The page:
Statement of the Netherlands delivered by H.E. Robbert Jan Gabriëlse, Permanent Representative to the Conference on Disarmament at the Conference on Disarmament Opening Statement of the 2020 Session, 21 January 2020

Mr President,

Allow me to start by congratulating you on the assumption of the Presidency and assure you of the full support of my delegation. My delegation is encouraged by your active engagement in the run up to this year’s session, as well as by the strong will among the six Presidents of the 2020 session to cooperate with each other and to ensure continuity throughout the year.

I welcome the presence of the Director General of the Algerian Ministry of Foreign Affairs in the Conference on Disarmament and the intervention he made on behalf of the Minister of Foreign Affairs. Let me also use this opportunity to welcome and congratulate my new colleagues on the assumption of their role as Permanent Representative to the Conference on Disarmament. The Netherlands’ delegation looks forward to working with all of you in this important forum.

In addition to the statement delivered by Croatia, on behalf of the European Union, I would like to deliver the following remarks in our national capacity.

Mr President,

This year’s session takes place in an important year for nuclear disarmament and non-proliferation. The upcoming Review Conference of the Treaty on the Non-Proliferation of Nuclear Weapons is an important milestone, but also for other disarmament topics – such a cluster munitions and this year’s Review Conference and on cyber, the completion of the OEWG process – 2020 is an important year.

At the same time, the geopolitical situation in the world remains tense and effective multilateralism is under pressure. The past few months, we have witnessed repeated missile tests by the DPRK, which are in violation of UNSC resolutions and pose a serious threat to international security. The Netherlands is convinced that regional stability and lasting peace on the Korean peninsula can only be reached through peaceful means.

In addition to this, increasing tensions and escalatory steps in the Middle East, in particular with regard to the nuclear deal with Iran, require action. The Netherlands supports France, Germany and the United Kingdom in triggering the Dispute Resolution Mechanism of the JCPoA in order to resolve the impasse through constructive diplomatic dialogue. The Netherlands urges Iran to return to full compliance with the provisions of the nuclear agreement.

As noted by Netherlands’ Foreign Minister Stef Blok in Berlin last March, to ensure strategic stability in a multipolar world, we must ensure that existing instruments are retained, while we continue to work on new instruments in the field arms control and disarmament. For the Netherlands, it is clear that the Conference on Disarmament can and must play its role by moving forward the development of new disarmament measures in line with its mandate. Such disarmament measures can take the form of norms, principles, guidelines, code of conducts, or legally binding instruments. For the Netherlands, the negotiation and conclusion of a treaty banning the production of fissile material for nuclear weapons or other explosive devices remains the key priority.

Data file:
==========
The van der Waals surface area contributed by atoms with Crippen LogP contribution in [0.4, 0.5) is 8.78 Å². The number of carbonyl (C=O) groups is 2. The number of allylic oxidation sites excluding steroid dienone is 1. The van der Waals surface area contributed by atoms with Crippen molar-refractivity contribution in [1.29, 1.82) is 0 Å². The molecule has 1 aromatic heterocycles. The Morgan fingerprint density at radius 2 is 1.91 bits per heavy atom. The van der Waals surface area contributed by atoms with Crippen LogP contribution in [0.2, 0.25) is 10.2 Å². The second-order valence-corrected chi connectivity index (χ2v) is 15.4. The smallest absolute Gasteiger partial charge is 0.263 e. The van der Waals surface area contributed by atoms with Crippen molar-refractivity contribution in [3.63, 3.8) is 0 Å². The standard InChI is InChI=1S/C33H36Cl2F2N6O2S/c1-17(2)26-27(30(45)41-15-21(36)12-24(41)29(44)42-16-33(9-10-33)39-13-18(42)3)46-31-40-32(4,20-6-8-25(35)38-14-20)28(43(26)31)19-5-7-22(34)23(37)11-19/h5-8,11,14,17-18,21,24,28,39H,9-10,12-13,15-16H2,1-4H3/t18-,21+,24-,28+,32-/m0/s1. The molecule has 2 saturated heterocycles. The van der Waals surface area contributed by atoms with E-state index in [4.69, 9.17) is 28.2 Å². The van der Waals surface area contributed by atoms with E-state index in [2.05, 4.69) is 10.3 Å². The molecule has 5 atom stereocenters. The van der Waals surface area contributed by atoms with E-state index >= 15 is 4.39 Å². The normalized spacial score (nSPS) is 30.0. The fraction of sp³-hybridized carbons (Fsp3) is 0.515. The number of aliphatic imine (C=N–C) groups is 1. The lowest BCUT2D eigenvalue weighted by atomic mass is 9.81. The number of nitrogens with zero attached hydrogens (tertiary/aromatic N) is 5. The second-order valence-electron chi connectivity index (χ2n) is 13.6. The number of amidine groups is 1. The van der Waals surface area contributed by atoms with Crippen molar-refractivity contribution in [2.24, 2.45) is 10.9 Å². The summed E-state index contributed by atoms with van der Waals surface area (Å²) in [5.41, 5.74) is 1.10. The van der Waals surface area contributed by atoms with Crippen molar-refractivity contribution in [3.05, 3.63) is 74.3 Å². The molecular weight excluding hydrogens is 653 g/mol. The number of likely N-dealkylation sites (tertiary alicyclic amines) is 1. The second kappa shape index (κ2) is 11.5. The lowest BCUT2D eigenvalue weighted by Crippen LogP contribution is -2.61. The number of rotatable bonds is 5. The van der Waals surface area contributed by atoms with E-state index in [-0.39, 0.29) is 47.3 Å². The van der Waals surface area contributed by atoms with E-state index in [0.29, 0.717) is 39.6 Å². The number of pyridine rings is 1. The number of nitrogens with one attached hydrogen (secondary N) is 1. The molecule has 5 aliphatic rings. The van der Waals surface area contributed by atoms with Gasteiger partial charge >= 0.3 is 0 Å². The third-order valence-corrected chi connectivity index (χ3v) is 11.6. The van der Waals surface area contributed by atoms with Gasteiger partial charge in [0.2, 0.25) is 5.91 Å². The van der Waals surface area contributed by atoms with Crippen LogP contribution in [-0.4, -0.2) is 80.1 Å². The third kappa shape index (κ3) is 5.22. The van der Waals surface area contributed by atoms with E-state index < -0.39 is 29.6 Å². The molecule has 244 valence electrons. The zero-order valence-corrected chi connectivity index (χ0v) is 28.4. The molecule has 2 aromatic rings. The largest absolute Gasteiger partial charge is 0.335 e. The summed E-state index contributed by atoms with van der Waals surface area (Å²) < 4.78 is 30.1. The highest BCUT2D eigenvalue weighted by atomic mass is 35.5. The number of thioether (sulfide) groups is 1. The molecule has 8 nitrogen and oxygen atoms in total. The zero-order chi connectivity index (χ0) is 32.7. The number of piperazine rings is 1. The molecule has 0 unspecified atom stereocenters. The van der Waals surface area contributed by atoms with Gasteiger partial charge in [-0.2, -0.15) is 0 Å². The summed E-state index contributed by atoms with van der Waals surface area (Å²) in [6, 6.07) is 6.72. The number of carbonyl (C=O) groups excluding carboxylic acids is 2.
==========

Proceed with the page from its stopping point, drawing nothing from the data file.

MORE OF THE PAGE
Disarmament, including the negotiation of new disarmament measures, is like running a marathon. Despite the headwinds we face, it is important for us to keep running. Heading in the right direction. And ensuring that no accidents happen along the way. This requires a pragmatic approach that focusses on the substance of our agenda. In 2018, this approach bore fruit. We had constructive substantive discussions in the subsidiary bodies leading to the adoption of substantive consensus reports.

To continue heading in the right direction we need to continue our work on the substance of our agenda. We are flexible on the format, but I will take this opportunity to share some thoughts on the programme of work

Mr President,

The Netherlands continues to argue for a pragmatic approach towards the programme of work, in which the programme of work serves merely as a planning tool for the plenary meetings of the session ahead. Thereby delinking it from the establishment of subsidiary bodies and their respective mandates, including negotiating mandates. The establishment of subsidiary bodies can be done through separate decisions once general agreement is reached on their respective mandates. As pointed out by our working paper called "Back to Basics – the Programme of Work" contained in CD/2165, this approach has been successful in the first 15 years of this body and has a number of benefits.

First, the plenary meetings of the CD will be focused on the substance of the agenda of the Conference and thereby contributing to reaching agreement on a way forward in the CD for a number of agenda items, including through subsidiary bodies. Second, by providing a clear

timetable the programme of work will allow sufficient time to all delegations for their preparations – including the submission of working papers or other proposals – and allow for the participation of experts from capital, thereby deepening the discussions. Third, by separating the programme of work from the establishment of subsidiary bodies and their mandates, discussions on the substance of the agenda can continue in the absence of consensus on those specific mandates.

I wish to underline here that this approach is fully in line with the existing rules of procedure and the past practice of the Conference. Taking this approach would enable us to return to substantive work in a pragmatic way with a view to ensuring that the CD fulfils its mandate as the single multilateral negotiating forum for disarmament.

Thank you Mr President.